Submitted to: Journal of Food Chemistry
Publication Type: Peer reviewed journal
Publication Acceptance Date: 7/19/2002
Publication Date: 11/8/2002
Citation: Britz, S.J., Kremer, D.F. 2002. Warm temperatures or drought during seed maturation increase alpha-tocopherol in seeds of soybean (glycine max [l.] merr.). Journal of Agricultural and Food Chemistry. 50:6058-6063. Interpretive Summary: Vitamin E comes from tocopherols, a family of fat-soluble antioxidants. Some recent recommendations calling for increases in vitamin E consumption will require supplements because vegetable oil, the primary dietary source of vitamin E, is low in alpha-tocopherol, the tocopherol with the highest vitamin E activity. ARS scientists have found that warmer temperatures during seed maturation increase alpha-tocopherol in soybean seeds by 2-3 fold. Soybeans are the largest source of vegetable oil in the American diet. It may be possible to breed for soybeans with an altered response to temperature and increased alpha-tocopherol under field conditions, thus diminishing the need for supplements. Since the response is very sensitive to temperature, it is also likely that differences in weather or climate affect tocopherols in some current soybean lines. This information will be useful to soybean breeders, to scientists studying nutrition, plant biology, or environment and to policy makers assessing the potential impact of global change.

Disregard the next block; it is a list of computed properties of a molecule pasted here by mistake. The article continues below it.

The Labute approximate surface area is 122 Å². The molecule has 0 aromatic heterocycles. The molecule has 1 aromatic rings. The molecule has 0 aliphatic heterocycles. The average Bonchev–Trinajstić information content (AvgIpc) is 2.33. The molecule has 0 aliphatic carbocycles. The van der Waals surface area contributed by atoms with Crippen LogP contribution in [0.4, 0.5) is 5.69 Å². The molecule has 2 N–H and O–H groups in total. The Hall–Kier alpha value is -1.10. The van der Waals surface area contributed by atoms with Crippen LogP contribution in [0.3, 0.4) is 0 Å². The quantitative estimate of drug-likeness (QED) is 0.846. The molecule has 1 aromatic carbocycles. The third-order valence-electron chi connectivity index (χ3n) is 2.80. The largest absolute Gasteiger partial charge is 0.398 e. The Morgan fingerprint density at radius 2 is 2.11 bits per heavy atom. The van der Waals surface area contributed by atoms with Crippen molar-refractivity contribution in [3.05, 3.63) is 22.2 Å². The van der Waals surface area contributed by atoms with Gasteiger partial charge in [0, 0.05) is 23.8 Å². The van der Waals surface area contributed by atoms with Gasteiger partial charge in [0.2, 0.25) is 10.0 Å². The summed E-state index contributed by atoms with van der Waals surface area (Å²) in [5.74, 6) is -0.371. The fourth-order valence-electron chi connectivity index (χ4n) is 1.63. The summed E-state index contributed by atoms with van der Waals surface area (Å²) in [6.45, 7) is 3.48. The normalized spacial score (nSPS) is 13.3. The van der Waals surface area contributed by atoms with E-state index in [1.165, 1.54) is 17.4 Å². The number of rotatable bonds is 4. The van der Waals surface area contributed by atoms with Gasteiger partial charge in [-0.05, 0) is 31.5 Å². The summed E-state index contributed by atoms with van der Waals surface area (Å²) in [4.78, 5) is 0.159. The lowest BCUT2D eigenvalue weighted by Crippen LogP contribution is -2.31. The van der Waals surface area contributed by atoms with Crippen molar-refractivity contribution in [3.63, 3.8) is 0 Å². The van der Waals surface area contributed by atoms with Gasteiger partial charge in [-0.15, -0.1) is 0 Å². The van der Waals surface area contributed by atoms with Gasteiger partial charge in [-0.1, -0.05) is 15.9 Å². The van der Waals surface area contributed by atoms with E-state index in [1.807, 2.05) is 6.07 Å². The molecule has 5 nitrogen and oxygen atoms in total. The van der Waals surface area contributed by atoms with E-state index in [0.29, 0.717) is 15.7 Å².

Technical Abstract: Soybean seeds are an important source of dietary tocopherols, but like seeds of other dicotyledonous plants, they contain relatively little alpha-tocopherol, the form with the greatest vitamin E activity. To evaluate potential effects of environmental stress during seed maturation on tocopherols, three soybean lines were raised in greenhouses at nominal average temperatures of 23 deg. C or 28 deg. C during seed fill, with or without simultaneous drought (soil moisture at 10-25 percent of capacity). Total tocopherols increased slightly in response to drought in two of the three lines. All three lines responded to elevated temperature and, to a lesser extent, drought with large (up to 2-3 fold) increases in alpha- tocopherol and with corresponding decreases in delta-tocopherol and gamma- tocopherol. The results suggest that weather or climate can have significant effects on seed tocopherols. It may be possible to breed for elevated alpha-tocopherols by selecting for altered plant response to temperature.